Author Topic: Where did the term Anime come from?  (Read 126 times)

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Offline Transformer10

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Where did the term Anime come from?
« on: October 25, 2008, 07:00:54 AM »
I must admit i am one of the fans of Dragon Ball Z, Flame of Recca, Samurai X and a lot more. But just for a trivia,did you know that the term "anime" came in the 1970s? wow almost a decode older than my current age...

sharing this from wikipedia....read on..

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Terminology

In Japanese, the English term animation is written in katakana as アニメーション (animēshon, pronounced [ɑnimeːɕoɴ]). The term, anime (アニメ), emerged in the 1970s. This most likely derived from the French l\'animé. [9][2] Both the original and abbreviated forms are valid and interchangeable in Japanese, but the shorter form is more commonly used.

The pronunciation of anime in Japanese, ɑnime, differs significantly from the Standard English IPA: /ˈænɪmeɪ/ which have different vowels and stress. (In Japanese each mora carries equal stress.) As with a few other Japanese words such as saké, Pokémon, and Kobo Abé, anime is sometimes spelled animé in English (as in French), with an acute accent over the final e, to cue the reader that the letter is pronounced, not silent as would be expected in English. However, this accent does not appear in any commonly used system of romanized Japanese and is not in frequent enough use to be recognised by the Oxford English Dictionary.

Word usage

In Japan, the term does not specify an animation\'s nation of origin or style; instead, it is used as a blanket term to refer to all forms of animation from around the world. In English, dictionary sources define anime as "a Japanese style of motion-picture animation" or "a style of animation developed in Japan".Non-Japanese works that borrow stylization from anime is commonly referred to as "anime-influenced animation" but it is not unusual for a viewer who does not know the country of origin of such material to refer to it as simply "anime". Some works are co-productions with non-Japanese companies, such as the Cartoon Network and Production I.G series IGPX or Ōban Star-Racers, which may or may not be considered anime by different viewers.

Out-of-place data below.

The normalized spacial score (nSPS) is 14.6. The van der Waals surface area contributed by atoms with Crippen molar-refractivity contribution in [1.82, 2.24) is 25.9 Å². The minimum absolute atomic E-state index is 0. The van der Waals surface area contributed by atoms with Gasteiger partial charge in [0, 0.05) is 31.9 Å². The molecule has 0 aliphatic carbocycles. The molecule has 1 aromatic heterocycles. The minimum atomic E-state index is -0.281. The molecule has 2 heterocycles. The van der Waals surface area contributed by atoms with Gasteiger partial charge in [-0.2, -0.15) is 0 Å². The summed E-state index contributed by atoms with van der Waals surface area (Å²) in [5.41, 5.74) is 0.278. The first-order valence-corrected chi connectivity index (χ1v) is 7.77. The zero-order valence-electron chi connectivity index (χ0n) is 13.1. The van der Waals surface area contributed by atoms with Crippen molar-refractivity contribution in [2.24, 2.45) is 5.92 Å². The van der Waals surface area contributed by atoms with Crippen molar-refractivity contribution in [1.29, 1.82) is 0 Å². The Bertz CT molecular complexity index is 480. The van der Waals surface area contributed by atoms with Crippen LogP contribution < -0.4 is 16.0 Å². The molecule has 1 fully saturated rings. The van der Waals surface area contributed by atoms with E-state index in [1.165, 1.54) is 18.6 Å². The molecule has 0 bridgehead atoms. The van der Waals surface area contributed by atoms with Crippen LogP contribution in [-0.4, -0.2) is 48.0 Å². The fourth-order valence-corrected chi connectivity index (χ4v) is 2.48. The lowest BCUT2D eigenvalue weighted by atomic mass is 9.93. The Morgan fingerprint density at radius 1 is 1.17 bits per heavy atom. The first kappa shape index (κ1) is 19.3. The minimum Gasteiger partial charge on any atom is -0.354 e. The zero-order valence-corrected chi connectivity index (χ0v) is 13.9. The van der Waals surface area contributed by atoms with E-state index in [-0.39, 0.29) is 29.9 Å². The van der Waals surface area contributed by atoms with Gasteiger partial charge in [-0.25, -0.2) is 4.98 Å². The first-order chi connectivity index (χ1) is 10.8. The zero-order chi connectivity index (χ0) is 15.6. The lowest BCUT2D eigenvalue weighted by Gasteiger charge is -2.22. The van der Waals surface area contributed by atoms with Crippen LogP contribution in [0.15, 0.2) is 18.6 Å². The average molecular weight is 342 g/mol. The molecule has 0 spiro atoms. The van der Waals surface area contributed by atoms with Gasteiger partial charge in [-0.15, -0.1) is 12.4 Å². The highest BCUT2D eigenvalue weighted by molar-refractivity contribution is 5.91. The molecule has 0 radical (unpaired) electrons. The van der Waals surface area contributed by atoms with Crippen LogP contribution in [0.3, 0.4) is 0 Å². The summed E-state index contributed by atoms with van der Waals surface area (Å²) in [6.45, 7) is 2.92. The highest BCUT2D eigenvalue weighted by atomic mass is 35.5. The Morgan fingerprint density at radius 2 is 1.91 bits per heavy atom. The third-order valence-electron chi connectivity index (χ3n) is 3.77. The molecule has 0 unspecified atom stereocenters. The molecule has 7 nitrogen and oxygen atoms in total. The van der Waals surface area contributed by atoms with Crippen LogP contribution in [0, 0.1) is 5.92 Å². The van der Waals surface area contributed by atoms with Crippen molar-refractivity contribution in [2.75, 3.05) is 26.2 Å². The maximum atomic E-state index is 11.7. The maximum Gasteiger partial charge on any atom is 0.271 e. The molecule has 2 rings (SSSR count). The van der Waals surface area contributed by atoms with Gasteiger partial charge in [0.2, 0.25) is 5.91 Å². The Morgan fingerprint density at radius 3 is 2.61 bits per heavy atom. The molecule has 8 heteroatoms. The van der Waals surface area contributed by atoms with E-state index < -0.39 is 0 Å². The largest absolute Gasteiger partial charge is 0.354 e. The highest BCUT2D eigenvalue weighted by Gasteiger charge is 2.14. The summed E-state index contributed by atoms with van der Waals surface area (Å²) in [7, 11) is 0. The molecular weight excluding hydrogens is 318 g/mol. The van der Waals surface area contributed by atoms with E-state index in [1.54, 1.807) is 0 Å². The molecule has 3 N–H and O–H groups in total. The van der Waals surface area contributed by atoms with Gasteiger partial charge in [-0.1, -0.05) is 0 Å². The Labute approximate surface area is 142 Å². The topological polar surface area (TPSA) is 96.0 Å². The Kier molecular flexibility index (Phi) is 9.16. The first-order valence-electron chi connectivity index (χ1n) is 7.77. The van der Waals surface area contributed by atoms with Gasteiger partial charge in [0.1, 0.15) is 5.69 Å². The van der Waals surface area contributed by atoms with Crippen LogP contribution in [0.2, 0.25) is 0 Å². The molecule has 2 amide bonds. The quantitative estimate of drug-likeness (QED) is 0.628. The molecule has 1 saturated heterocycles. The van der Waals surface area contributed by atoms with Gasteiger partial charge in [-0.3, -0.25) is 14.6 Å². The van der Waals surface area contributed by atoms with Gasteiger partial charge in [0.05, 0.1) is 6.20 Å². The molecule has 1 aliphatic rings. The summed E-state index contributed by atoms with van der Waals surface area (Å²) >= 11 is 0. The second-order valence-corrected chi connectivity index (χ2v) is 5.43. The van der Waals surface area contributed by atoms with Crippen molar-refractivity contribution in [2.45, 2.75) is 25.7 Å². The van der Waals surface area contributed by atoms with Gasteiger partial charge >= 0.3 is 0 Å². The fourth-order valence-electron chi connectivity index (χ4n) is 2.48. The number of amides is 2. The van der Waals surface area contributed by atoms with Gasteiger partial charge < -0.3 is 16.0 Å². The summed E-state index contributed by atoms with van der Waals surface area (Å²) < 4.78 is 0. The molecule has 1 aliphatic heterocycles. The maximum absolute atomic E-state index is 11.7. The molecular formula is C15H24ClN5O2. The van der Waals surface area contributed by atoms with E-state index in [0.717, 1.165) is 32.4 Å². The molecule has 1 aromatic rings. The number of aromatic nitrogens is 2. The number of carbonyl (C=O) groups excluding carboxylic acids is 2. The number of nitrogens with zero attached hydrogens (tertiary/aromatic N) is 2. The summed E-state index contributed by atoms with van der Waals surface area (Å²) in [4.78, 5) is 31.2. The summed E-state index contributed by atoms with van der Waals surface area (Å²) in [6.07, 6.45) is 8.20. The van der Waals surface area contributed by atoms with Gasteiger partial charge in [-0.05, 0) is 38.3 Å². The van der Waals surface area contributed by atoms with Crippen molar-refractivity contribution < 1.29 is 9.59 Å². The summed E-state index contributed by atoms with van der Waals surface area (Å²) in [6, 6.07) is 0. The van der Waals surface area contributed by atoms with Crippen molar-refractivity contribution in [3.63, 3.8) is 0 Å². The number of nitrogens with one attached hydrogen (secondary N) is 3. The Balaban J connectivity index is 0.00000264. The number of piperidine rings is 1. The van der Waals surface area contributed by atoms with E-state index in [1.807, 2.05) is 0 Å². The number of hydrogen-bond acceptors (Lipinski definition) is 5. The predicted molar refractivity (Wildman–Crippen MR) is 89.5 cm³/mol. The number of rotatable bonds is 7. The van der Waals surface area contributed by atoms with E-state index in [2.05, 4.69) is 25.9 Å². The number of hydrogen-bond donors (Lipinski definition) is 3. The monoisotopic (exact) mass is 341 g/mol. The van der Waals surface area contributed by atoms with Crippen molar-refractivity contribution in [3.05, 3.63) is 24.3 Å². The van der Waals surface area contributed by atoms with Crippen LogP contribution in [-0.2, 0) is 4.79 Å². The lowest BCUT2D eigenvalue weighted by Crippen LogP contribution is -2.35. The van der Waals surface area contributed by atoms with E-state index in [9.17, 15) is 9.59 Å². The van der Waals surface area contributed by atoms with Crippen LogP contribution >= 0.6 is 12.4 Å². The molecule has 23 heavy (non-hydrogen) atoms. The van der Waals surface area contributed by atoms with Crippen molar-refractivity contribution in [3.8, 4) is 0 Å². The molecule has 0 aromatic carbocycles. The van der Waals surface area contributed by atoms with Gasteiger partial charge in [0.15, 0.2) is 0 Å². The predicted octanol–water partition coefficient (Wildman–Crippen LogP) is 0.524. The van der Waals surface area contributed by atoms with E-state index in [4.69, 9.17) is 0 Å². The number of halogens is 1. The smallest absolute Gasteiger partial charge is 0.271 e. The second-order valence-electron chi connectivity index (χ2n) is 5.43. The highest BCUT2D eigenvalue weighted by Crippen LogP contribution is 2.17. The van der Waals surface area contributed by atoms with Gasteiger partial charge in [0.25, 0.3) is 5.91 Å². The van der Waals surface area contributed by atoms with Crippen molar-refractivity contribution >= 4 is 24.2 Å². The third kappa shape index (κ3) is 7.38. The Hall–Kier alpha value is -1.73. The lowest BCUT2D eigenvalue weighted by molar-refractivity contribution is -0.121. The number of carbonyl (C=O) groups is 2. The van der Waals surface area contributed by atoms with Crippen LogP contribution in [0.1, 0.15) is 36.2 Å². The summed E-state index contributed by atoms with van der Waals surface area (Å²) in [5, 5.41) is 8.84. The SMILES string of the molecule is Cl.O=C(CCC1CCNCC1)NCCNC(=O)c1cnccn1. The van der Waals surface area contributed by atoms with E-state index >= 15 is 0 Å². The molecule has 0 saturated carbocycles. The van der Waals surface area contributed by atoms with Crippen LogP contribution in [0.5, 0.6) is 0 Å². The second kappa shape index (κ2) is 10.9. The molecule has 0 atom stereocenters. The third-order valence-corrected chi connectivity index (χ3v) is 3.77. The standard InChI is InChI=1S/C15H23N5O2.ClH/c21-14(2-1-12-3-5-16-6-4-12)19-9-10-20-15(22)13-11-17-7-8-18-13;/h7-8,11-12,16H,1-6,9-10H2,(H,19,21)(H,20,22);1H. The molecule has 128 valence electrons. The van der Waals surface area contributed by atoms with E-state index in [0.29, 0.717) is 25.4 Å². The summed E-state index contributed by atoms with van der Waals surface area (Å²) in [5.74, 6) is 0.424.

In English, anime can be used as a common noun ("Do you watch anime?") or as a suppletive adjective ("The anime Guyver is different from the movie Guyver"). It may also be used as a mass noun, as in "How much anime have you collected?" and therefore is not pluralized as animes.

Synonyms

Anime is occasionally referred to as Japanimation, but this term has fallen into disuse.[13] Japanimation saw the most usage during the 1970s and 1980s, but was supplanted by anime in the mid-1990s as the material became more widely known in English-speaking countries.[14] In general, the term now only appears in nostalgic contexts.[14] Although the term was coined outside Japan to refer to animation imported from Japan, it is now used primarily in Japan, to refer to domestic animation; since anime does not identify the country of origin in Japanese usage, Japanimation is used to distinguish Japanese work from that of the rest of the world.

In Japan, manga can additionally refer to both animation and comics (although the use of manga to refer to animation is mostly restricted to non-fans).[citation needed] Among English speakers, manga usually has the stricter meaning of "Japanese comics".[citation needed] An alternate explanation is that it is due to the prominence of Manga Entertainment, a distributor of anime to the US and UK markets. Because Manga Entertainment originated in the UK the use of the term is common outside of Japan.[citation needed] The term "animanga" has been used to collectively refer to anime and manga, though it is also a term used to describe comics produced from animation cels.

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Where did the term Anime come from?
« on: October 25, 2008, 07:00:54 AM »

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